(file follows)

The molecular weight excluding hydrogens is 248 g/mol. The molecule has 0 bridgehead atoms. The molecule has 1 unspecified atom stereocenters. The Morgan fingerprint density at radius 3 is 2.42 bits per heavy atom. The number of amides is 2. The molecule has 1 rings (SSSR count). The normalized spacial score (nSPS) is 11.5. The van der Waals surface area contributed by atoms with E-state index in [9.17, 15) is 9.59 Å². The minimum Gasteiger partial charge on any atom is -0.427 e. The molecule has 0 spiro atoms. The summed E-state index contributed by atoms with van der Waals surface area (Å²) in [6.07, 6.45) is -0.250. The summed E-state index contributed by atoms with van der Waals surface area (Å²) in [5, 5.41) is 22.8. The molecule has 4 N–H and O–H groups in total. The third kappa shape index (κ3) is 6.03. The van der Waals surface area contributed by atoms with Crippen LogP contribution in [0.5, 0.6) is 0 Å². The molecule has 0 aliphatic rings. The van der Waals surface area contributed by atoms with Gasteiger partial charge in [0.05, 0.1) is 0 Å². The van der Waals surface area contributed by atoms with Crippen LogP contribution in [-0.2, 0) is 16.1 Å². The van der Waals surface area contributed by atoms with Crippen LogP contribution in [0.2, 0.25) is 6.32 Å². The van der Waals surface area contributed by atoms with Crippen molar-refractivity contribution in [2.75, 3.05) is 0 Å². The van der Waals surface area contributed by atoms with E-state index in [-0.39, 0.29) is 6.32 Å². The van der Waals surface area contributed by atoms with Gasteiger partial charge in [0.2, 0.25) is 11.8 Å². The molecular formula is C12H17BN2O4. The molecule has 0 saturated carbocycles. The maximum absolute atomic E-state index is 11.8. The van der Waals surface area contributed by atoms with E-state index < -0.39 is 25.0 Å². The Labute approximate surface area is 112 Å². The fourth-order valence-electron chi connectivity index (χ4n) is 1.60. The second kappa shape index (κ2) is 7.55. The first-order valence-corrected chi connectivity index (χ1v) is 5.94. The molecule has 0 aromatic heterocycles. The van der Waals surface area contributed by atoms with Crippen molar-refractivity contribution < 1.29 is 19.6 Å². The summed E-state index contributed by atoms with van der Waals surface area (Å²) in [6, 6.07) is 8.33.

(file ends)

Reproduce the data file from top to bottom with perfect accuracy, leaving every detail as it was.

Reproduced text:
The molecular weight excluding hydrogens is 248 g/mol. The molecule has 0 bridgehead atoms. The molecule has 1 unspecified atom stereocenters. The Morgan fingerprint density at radius 3 is 2.42 bits per heavy atom. The number of amides is 2. The molecule has 1 rings (SSSR count). The normalized spacial score (nSPS) is 11.5. The van der Waals surface area contributed by atoms with E-state index in [9.17, 15) is 9.59 Å². The minimum Gasteiger partial charge on any atom is -0.427 e. The molecule has 0 spiro atoms. The summed E-state index contributed by atoms with van der Waals surface area (Å²) in [6.07, 6.45) is -0.250. The summed E-state index contributed by atoms with van der Waals surface area (Å²) in [5, 5.41) is 22.8. The molecule has 4 N–H and O–H groups in total. The third kappa shape index (κ3) is 6.03. The van der Waals surface area contributed by atoms with Crippen LogP contribution in [0.5, 0.6) is 0 Å². The molecule has 0 aliphatic rings. The van der Waals surface area contributed by atoms with Gasteiger partial charge in [0.05, 0.1) is 0 Å². The van der Waals surface area contributed by atoms with Crippen LogP contribution in [-0.2, 0) is 16.1 Å². The van der Waals surface area contributed by atoms with Crippen LogP contribution in [0.2, 0.25) is 6.32 Å². The van der Waals surface area contributed by atoms with Crippen molar-refractivity contribution in [2.75, 3.05) is 0 Å². The van der Waals surface area contributed by atoms with E-state index in [-0.39, 0.29) is 6.32 Å². The van der Waals surface area contributed by atoms with Gasteiger partial charge in [0.2, 0.25) is 11.8 Å². The molecular formula is C12H17BN2O4. The molecule has 0 saturated carbocycles. The maximum absolute atomic E-state index is 11.8. The van der Waals surface area contributed by atoms with E-state index < -0.39 is 25.0 Å². The Labute approximate surface area is 112 Å². The fourth-order valence-electron chi connectivity index (χ4n) is 1.60. The second kappa shape index (κ2) is 7.55. The first-order valence-corrected chi connectivity index (χ1v) is 5.94. The molecule has 0 aromatic heterocycles. The van der Waals surface area contributed by atoms with Crippen molar-refractivity contribution < 1.29 is 19.6 Å². The summed E-state index contributed by atoms with van der Waals surface area (Å²) in [6, 6.07) is 8.33.